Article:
4. The Phaedra Phestival – I missed this one. I was very sad to. A wedding, a panel discussion, and a phuneral. I’ve heard traditional narrative was erased altogether in favor of creating a “real” environment. A friend of mine, Taylor Gruenloh of Tesseract Theatre, attended the wedding. As a huge fan of narrative and story, he was bemused by the wedding. Taylor doesn’t mind the actual ceremony part of a wedding, just the reception. So, when the ceremony was done and the reception began, he wasn’t so keen on the idea. Taylor spoke to a member of the company producing the wedding. She said, in paraphrase, “Relax. There’s no narrative. It’s meant to give the feeling of a wedding.” Taylor left after that. After all, it’s what he would do at an actual wedding.

I’ve heard tell of other moments of immersive theatre in St. Louis. OnSite Theatre Company did it for years before going on hiatus. I’ve heard tell of a Dracula production inside the old Lemp Brewery. There’ve probably been others that haven’t been talked about.

I truly wish Kelly Hummert and her company Rebels and Misfits much success. By various reports, she has three to five more immersive productions planned. Keep them coming! Just give credit where credit is due: Lucy Cashion, Jeff Skoblow, and many others.

I enjoyed Hamlet: See What I See. It was a stunning feat and an engaging piece of immersive theatre. It was not, however, the first.


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Sean Michael is a local actor and director, founder of The Scene Shop, and executive director of Tesseract Theatre. He has been seen on stages from St. Charles to Grand Center. See what’s next for him on his website.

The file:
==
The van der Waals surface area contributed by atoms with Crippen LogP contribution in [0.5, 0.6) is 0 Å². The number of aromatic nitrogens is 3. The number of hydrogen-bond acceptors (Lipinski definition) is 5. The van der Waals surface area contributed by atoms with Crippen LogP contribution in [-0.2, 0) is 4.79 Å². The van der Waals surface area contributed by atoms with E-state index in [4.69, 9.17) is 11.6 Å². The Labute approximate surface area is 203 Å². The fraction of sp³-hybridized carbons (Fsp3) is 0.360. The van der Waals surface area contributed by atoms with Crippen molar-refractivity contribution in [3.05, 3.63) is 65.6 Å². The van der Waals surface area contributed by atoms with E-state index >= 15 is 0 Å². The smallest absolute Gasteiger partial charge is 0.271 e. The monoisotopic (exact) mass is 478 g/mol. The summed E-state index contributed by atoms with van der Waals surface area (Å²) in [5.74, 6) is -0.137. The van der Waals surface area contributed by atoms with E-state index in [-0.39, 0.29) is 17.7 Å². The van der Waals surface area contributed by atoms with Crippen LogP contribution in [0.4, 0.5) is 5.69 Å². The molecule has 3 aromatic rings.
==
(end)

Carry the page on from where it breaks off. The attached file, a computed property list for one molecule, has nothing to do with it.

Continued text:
**DISCLAIMER: The opinions expressed in this post are those of the writer and do not necessarily reflect the opinions of THE SCENE SHOP.


 

4 thoughts on “St. Louis Already Had its First Taste of Immersive Theatre

  1. Hi Sean. I do respect your opinion deeply, but I’d also suggest looking up the differences between Immersive, Interactive, and Site-Specific Theatre. All are extremely different. I saw each show you mentioned above with the sad exception of Burrow (I adore The YoungLiars, Chuck Harper and Maggie Conroy and could not respect them more). I stand by my assertion that this was the first true immersive piece in this town. Did you receive a Playbill at those shows? I did, therefore they were not Immersive because I was reminded I was at a play. Critiquing other critics is beyond the point. They simply agreed with me. But, thank you for the kind wishes. I am truly doing this project to bring more to the community and not to start any kind of disagreements with the other wonderful theatre companies in this town. I just want to be part of the conversation and for audiences to REMEMBER the experiences I create. Thanks again for your contribution. It’s a blessing we have people like you gifting us with your opinions, which I will take to heart and think about. Yours, Kelly Hummert.

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    • Kelly,

      I appreciate your response. If we take an incredibly strict view of immersive theatre, I would still argue that by all accounts the Dracula I mentioned in the article was well-ahead of Hamlet. In the research I’ve done (and I come not from an academic setting for theatre but a found one), immersive theatre and site-specific theatre are iterations of interactive theatre.

      If we were to solely argue scale, both in terms of size of production and number of people attending, I stand with you. I do believe you are the largest immersive experience to have happened. That’s awesome. Anything that can bring theatre to more people is fine in my book.

      Please continue bringing immersive theatre to St. Louis. You’ve got some fans and we want more.

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  2. A rising Rose, by any other name, lifts all boats.
    —John F Shakespeare

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  3. Thank you, Sean. And the definition of Immersive Theatre is still changing every day! You are a brave soul to make the attempt to define it as clearly as possible. And sorry for the allergic reaction to the ashes! Ophelia was there in the pre-show to help all guests and does carry Zyrtec with her at all times. Next time, just ask me for some;) Kelly.x